Subsurface acoustic imaging system

Catherine H. Frazier, Nail Cadalli, David C. Munson, William D. O'Brien

Research output: Contribution to journalConference articlepeer-review


In this study, we demonstrate an acoustic system for high-resolution imaging of objects buried in soil. Our goal is to image cultural artifacts in order to assess, in a rapid, highly sampled manner, the historical significance of a potential construction site. In a preliminary study conducted at the Biacoustics Research Laboratory, the acoustic propagation properties of six types of soil were evaluated. The current study will describe the imaging system and present preliminary images produced from data collected from a soil phantom. We have built the imaging system, which incorporates a single element source transducer and a receiver array, both obtained from the Applied Research Laboratory at Pennsylvania State University. The source and receiver array are moved together along a linear path to collect data to form a B-mode image. The source is well approximated as a point source. The transmitted signal is a cosine weighted pulse of 6 cycles at a center frequency of 6 kHz. A 52-element sonar array (8×8, 3.56 cm2 close-packed elements with 3 elements missing from each corner) acts as the receiver and allows for beamforming on receive, which is accomplished off-line using delay-and-sum beamforming. This system is in operation at the U.S. Army Construction Engineering Research Laboratory (CERL) in Champaign, IL, where the data are collected in a controlled volume (120×120×60 cm) of dry sand. Using this system, we have obtained B-mode images of several targets buried up to 13 cm deep.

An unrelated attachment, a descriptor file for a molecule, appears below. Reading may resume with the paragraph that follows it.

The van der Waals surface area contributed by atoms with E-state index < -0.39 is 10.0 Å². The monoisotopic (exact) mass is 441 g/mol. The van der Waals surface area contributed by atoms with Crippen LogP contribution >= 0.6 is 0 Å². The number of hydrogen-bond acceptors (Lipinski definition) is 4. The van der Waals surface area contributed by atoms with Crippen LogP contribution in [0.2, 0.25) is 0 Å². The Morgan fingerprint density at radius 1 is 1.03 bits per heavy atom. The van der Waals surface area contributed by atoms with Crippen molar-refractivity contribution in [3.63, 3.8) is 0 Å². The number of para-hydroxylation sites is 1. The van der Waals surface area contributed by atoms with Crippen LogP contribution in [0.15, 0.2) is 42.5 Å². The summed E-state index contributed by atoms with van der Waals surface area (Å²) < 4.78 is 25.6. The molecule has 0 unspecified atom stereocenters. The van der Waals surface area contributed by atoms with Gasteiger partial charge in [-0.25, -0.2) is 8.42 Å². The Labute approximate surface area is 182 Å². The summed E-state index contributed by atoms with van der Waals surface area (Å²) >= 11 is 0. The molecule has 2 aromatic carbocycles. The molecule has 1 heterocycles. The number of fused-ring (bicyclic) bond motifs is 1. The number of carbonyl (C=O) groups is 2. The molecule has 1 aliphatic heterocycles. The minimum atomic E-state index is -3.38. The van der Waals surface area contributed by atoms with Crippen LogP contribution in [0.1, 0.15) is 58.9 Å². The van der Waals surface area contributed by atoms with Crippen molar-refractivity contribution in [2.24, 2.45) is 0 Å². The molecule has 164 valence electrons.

Original languageEnglish (US)
Pages (from-to)739-742
Number of pages4
JournalProceedings of the IEEE Ultrasonics Symposium
StatePublished - 1998
EventProceedings of the 1998 International Ultrasonics Symposium - Sendai, Miyagi, Jpn
Duration: Oct 5 1998Oct 8 1998

ASJC Scopus subject areas

  • Acoustics and Ultrasonics


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